• Hess, Elizabeth. "Vietnam: Memorials of Misfortune," in Unwinding the Vietnam War: From War into Peace Reese Williams(ed.), Seattle: Real Comet Press, 1987, 261–270.
  • Hubbard, William. "A Meaning for Monuments," The Public Interest 74 (Winter 1984): 17–30.
  • Katakis, Michael, The Vietnam Veterans Memorial. New York: Crown, 1988.
  • Lopes, Sal. The Wall: Images and Offerings from the Vietnam Veterans Memorial. New York: Collins, 1987.
  • McLeod, Mary. "The Battle for the Monument: The Vietnam Veterans Memorial," in The Experimental Tradition (Helene Lipstadt, ed.). New York: Rizzoli, 1989, 115–137.
  • Morrissey, Thomas F. Between the Lines: Photographs from the National Vietnam Veterans Memorial. Syracuse: Syracuse University Press, 2000.
  • National Park Service. Vietnam Veterans Memorial. Leaflet, GPO:2004—304–377/00203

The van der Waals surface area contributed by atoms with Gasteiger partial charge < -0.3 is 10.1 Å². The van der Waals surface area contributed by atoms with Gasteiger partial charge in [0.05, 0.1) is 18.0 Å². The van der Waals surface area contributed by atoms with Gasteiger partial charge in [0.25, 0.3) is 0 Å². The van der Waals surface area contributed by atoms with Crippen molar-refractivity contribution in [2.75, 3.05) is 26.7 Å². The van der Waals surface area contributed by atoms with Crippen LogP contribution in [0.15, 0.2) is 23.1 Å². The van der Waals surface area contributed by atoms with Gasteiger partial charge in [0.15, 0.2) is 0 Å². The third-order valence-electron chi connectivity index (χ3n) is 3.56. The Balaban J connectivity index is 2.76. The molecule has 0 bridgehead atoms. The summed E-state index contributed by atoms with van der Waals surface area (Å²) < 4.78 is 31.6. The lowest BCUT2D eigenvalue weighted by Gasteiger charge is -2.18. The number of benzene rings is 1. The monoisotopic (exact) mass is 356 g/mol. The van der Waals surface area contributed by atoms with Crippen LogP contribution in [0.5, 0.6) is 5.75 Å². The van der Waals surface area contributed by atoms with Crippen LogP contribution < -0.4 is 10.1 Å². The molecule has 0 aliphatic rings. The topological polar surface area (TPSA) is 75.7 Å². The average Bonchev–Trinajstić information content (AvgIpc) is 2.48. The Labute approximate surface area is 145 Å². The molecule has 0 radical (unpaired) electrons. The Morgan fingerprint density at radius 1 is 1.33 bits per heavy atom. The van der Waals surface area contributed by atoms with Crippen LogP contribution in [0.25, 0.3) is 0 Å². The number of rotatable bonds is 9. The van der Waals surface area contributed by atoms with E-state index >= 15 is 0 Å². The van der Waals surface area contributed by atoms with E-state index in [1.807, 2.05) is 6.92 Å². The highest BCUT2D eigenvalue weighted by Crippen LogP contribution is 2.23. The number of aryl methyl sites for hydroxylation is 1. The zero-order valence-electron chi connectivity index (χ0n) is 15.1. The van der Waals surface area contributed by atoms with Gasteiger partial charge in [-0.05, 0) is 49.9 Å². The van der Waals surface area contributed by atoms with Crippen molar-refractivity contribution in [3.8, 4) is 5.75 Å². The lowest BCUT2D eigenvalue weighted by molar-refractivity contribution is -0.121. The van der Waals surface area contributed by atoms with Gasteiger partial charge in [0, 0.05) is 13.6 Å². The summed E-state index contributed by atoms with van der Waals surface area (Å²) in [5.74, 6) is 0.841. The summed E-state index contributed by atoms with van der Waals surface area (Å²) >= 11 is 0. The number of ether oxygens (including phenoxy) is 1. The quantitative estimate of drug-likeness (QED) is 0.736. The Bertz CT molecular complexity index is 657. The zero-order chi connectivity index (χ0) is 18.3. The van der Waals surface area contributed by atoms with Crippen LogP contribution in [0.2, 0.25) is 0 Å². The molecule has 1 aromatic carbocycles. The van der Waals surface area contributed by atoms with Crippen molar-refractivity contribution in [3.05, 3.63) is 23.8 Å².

• National Park Service. Vietnam Veterans Memorial Retrieved January 20, 2009.
  • Ochsner, Jeffrey Karl. “A Space of Loss: The Vietnam Veterans Memorial.” JAE: Journal of Architectural Education 50 (February 1997): 156–171.
  • Palmer, Laura. Shrapnel in the Heart: Letters and Remembrances from the Vietnam Veterans Memorial. New York: Random House, 1987.
  • Peters, Sue. Maya Lin Seattle Weekly, January 25, 2006. Retrieved January 20, 2009.
  • Scott, Grant F. "Meditations in Black: The Vietnam Veterans Memorial," Journal of American Culture 13 (Fall 1990): 37–40.
  • Scruggs, Jan C., and Swerdlow, Joel L. To Heal a Nation: The Vietnam Veterans Memorial. New York: Harper & Row, 1985.
  • Sturken, Marita. "The Wall, the Screen, and the Image: The Vietnam Veterans Memorial," Representations 35 (Summer 1991): 118–142.
  • The Wall USA. The Vietnam Veterans Memorial Retrieved January 20, 2009.
  • United States. The National parks: index 2001-2003. Washington, DC: U.S. Dept. of the Interior, 2001. OCLC 53228516
  • Wagner-Pacific, Robin, and Barry Schwartz. "The Vietnam Veterans Memorial: Commemorating a Difficult Past." The American Journal of Sociology, 97 (1991): 376–420.

External links

All links retrieved May 3, 2023.